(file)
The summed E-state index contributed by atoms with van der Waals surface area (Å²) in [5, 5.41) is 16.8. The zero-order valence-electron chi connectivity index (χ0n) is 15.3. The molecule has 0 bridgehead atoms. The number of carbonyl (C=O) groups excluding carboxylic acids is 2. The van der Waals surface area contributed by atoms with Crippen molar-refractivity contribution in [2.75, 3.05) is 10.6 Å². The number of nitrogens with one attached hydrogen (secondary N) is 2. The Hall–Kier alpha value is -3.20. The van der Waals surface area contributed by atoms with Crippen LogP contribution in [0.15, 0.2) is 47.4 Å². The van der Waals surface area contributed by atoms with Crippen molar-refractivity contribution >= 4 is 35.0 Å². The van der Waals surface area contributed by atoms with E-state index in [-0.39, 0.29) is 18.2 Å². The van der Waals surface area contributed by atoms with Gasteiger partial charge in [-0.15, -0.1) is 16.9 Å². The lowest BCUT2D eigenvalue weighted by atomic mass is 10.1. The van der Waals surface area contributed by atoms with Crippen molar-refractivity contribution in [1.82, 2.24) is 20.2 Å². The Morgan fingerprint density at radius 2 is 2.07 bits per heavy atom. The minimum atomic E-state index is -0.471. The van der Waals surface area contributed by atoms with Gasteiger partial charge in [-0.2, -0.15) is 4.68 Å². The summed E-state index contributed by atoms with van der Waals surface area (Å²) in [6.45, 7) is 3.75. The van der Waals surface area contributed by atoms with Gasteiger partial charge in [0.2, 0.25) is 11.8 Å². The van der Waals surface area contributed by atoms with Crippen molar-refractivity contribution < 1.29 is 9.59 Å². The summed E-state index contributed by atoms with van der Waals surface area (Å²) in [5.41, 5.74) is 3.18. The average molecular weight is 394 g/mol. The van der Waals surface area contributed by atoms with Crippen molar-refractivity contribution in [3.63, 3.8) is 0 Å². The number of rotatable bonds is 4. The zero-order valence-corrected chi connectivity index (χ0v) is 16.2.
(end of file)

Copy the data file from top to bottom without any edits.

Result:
The summed E-state index contributed by atoms with van der Waals surface area (Å²) in [5, 5.41) is 16.8. The zero-order valence-electron chi connectivity index (χ0n) is 15.3. The molecule has 0 bridgehead atoms. The number of carbonyl (C=O) groups excluding carboxylic acids is 2. The van der Waals surface area contributed by atoms with Crippen molar-refractivity contribution in [2.75, 3.05) is 10.6 Å². The number of nitrogens with one attached hydrogen (secondary N) is 2. The Hall–Kier alpha value is -3.20. The van der Waals surface area contributed by atoms with Crippen LogP contribution in [0.15, 0.2) is 47.4 Å². The van der Waals surface area contributed by atoms with Crippen molar-refractivity contribution >= 4 is 35.0 Å². The van der Waals surface area contributed by atoms with E-state index in [-0.39, 0.29) is 18.2 Å². The van der Waals surface area contributed by atoms with Gasteiger partial charge in [-0.15, -0.1) is 16.9 Å². The lowest BCUT2D eigenvalue weighted by atomic mass is 10.1. The van der Waals surface area contributed by atoms with Crippen molar-refractivity contribution in [1.82, 2.24) is 20.2 Å². The Morgan fingerprint density at radius 2 is 2.07 bits per heavy atom. The minimum atomic E-state index is -0.471. The van der Waals surface area contributed by atoms with Gasteiger partial charge in [-0.2, -0.15) is 4.68 Å². The summed E-state index contributed by atoms with van der Waals surface area (Å²) in [6.45, 7) is 3.75. The van der Waals surface area contributed by atoms with Gasteiger partial charge in [0.2, 0.25) is 11.8 Å². The van der Waals surface area contributed by atoms with Crippen molar-refractivity contribution < 1.29 is 9.59 Å². The summed E-state index contributed by atoms with van der Waals surface area (Å²) in [5.41, 5.74) is 3.18. The average molecular weight is 394 g/mol. The van der Waals surface area contributed by atoms with Crippen molar-refractivity contribution in [3.63, 3.8) is 0 Å². The number of rotatable bonds is 4. The zero-order valence-corrected chi connectivity index (χ0v) is 16.2.